The latest dead North Atlantic right whale spotted in the Gulf of St. Lawrence is believed to be a large female, but bad weather may delay efforts to recover the carcass for more detailed study.
Fisheries and Oceans Canada says the whale was spotted northeast of the Îles-de-la-Madeleine on Thursday. Fishery officers were able to install a satellite tag to track it.
Tonya Wimmer, executive director of the Marine Animal Response Society, said stormy conditions expected over the next few days will complicate getting the whale to shore for a necropsy to establish the cause of death.
“Luckily they were able to tag the animal, so the hope is that once the weather settles down, it will be findable again,” she said.
A nine-year-old male right whale was found dead off the coast of New Brunswick earlier this month, but preliminary necropsy results were inconclusive.
The latest discovery came the same day a study on the endangered North Atlantic right whale population was published finding that more than half of the 70 known deaths over the past 16 years were caused by entanglement in fishing gear or vessel collisions.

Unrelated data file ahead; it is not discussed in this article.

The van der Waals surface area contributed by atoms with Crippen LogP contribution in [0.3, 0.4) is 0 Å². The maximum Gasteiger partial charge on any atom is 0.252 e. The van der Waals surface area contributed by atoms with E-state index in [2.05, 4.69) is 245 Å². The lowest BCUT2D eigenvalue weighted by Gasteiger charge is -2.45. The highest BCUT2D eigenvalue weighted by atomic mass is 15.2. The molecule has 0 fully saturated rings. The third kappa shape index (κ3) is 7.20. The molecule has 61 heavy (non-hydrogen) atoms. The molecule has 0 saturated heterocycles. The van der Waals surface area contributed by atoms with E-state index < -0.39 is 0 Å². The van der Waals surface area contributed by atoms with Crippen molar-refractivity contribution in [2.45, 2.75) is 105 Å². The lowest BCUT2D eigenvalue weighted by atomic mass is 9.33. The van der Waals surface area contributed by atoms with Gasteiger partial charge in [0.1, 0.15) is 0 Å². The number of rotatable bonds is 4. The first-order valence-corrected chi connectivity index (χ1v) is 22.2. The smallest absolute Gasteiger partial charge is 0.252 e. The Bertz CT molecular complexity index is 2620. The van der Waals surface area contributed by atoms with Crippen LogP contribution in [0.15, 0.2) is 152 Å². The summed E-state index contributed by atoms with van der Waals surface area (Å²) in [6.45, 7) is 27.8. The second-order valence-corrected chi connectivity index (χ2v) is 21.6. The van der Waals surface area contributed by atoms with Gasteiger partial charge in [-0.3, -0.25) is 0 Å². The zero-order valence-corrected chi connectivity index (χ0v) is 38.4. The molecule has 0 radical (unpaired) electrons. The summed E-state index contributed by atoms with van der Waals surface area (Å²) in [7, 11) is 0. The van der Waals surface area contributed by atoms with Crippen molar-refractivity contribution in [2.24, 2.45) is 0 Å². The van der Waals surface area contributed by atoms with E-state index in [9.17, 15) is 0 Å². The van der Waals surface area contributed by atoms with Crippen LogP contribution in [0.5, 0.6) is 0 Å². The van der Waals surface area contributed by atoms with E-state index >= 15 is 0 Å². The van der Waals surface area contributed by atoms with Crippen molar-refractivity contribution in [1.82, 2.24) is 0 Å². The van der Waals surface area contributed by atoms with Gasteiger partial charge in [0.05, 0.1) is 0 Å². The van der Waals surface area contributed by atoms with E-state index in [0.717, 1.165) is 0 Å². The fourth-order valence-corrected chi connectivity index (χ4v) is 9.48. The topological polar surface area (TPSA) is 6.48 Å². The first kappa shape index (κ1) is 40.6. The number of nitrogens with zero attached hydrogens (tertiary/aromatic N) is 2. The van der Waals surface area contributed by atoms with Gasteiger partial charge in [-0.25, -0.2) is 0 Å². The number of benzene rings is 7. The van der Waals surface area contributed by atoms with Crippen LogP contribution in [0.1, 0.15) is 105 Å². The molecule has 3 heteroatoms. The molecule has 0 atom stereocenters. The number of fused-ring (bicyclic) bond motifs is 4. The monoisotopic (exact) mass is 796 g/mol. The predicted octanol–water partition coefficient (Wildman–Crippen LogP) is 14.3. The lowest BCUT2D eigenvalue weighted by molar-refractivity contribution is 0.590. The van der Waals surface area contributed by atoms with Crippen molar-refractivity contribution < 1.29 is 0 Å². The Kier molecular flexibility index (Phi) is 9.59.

The study makes a number of recommendations, including efforts to update fishing gear to reduce the chance of entanglement and further restrictions on vessel speed and activity when whales are present.
In response to the study, Fisheries and Oceans Canada says it is committed to protecting North Atlantic right whales.
In a statement, Barre Campbell, senior adviser for media relations, says the department has been working closely with partners in both Canada and the United States to address threats facing whales.
“With confirmed right whale sightings in Canadian waters this season, DFO has already implemented a number of closures for snow crab and lobster fisheries (and all other non-tended fixed gear fisheries) since April 28, 2019 in Atlantic Canada,” Mr. Campbell wrote.
“Further, DFO has implemented specific, robust fisheries management measures and mandatory speed restrictions to reduce the risk of fishing gear entanglements and vessel strikes for right whales.”
There are estimated to be about 410 North Atlantic right whales left in the ocean.
Ms. Wimmer said word that the latest dead whale is a female is particularly troubling because healthy females are needed to restore the population. “It’s tragic, because they have babies, and babies after them,” she said.
In recent years, deaths have outpaced births. No right whales died in Canadian waters last year, but 12 were found dead in the Gulf of St. Lawrence in 2017, and another five died in U.S. waters that year.
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